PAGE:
Contents

11.2.1

[Sorites’ Paradox Age Illustration]

11.2.2

[Vague Predicates Causing the Sorites Paradox]

11.2.3

[Other Vague Predicates]

11.2.4

[The Inferential Structure of Sorites Paradoxes]

Summary

11.2.1

[Sorites’ Paradox Age Illustration]

[Priest first illustrates the sorites paradox. A person begins at age five and is thus a child. One second after that the person is still a child. Thus also one second after that new second the person is still a child. No additional second will cause the child to definitively cease being a child and start being an adult. However, after 30 years, we know that the person is now an adult.]

[Priest first illustrates the sorites paradox. (He gives a similar example in his book Logic: A Very Short Introduction, chap.10.) Here we have a graduated transition between two distinct and exclusive states, where there seems to be no way to know when along the transition it can be said that the change of state happens; or rather, we cannot on the basis of the addition of each small alteration induce that the alternate state will ever be attained.]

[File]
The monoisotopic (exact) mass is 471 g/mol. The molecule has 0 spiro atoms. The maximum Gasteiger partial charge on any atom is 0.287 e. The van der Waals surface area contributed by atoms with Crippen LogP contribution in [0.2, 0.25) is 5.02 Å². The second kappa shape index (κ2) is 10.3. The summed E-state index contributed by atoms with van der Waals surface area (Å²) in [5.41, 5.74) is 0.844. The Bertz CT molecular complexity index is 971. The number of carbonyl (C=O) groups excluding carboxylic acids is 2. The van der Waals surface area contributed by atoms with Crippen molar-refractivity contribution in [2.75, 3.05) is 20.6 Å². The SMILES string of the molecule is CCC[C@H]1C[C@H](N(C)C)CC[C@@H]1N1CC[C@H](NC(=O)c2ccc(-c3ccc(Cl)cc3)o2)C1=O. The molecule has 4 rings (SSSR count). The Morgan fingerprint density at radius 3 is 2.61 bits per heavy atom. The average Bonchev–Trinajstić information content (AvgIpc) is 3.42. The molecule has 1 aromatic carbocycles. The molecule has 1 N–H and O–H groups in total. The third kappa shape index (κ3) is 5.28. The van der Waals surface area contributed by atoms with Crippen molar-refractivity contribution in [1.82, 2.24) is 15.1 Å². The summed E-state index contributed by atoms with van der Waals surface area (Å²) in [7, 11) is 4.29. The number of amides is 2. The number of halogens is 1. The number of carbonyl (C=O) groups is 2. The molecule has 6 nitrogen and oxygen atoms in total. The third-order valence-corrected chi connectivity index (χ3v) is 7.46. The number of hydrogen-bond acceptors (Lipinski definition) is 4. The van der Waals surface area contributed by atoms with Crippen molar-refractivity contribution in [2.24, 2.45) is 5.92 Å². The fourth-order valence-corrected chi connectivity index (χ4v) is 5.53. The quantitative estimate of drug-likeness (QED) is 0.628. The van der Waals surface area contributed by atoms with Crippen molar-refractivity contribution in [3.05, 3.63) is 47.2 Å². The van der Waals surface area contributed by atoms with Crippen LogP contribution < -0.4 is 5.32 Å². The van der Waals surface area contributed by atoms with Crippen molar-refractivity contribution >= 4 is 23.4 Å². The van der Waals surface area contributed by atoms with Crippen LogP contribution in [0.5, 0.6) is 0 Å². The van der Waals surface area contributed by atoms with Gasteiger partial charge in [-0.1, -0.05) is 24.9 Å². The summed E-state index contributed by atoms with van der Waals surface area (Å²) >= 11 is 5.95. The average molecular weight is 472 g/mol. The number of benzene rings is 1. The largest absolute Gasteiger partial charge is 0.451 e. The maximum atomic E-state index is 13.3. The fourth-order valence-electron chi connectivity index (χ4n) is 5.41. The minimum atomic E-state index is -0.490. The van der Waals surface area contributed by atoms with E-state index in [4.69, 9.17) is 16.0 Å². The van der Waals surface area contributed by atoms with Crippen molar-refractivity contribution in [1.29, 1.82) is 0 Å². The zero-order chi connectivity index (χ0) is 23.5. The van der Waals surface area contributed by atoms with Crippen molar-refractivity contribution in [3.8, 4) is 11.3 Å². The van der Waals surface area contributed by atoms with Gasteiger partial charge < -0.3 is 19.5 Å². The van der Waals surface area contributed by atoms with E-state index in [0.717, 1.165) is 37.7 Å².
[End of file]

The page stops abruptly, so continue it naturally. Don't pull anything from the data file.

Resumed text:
Suppose that Mary is aged five, and hence is a child. If someone is a child, they are a child one second later: there is no second at which a person turns from a child to an adult. (We are talking about biological childhood here, not legal childhood. The latter does terminate at the instant someone turns eighteen, in many jurisdictions.) So in one second’s time, Mary will still be a child. Hence, one second after that, she will still be a child; and one second after that; and one second after that ... Hence, Mary will be a child after any number of seconds have elapsed. But this is, of course, absurd. After an appropriate number of seconds have elapsed, so have thirty years, by which time Mary is thirty-five, and so certainly not a child.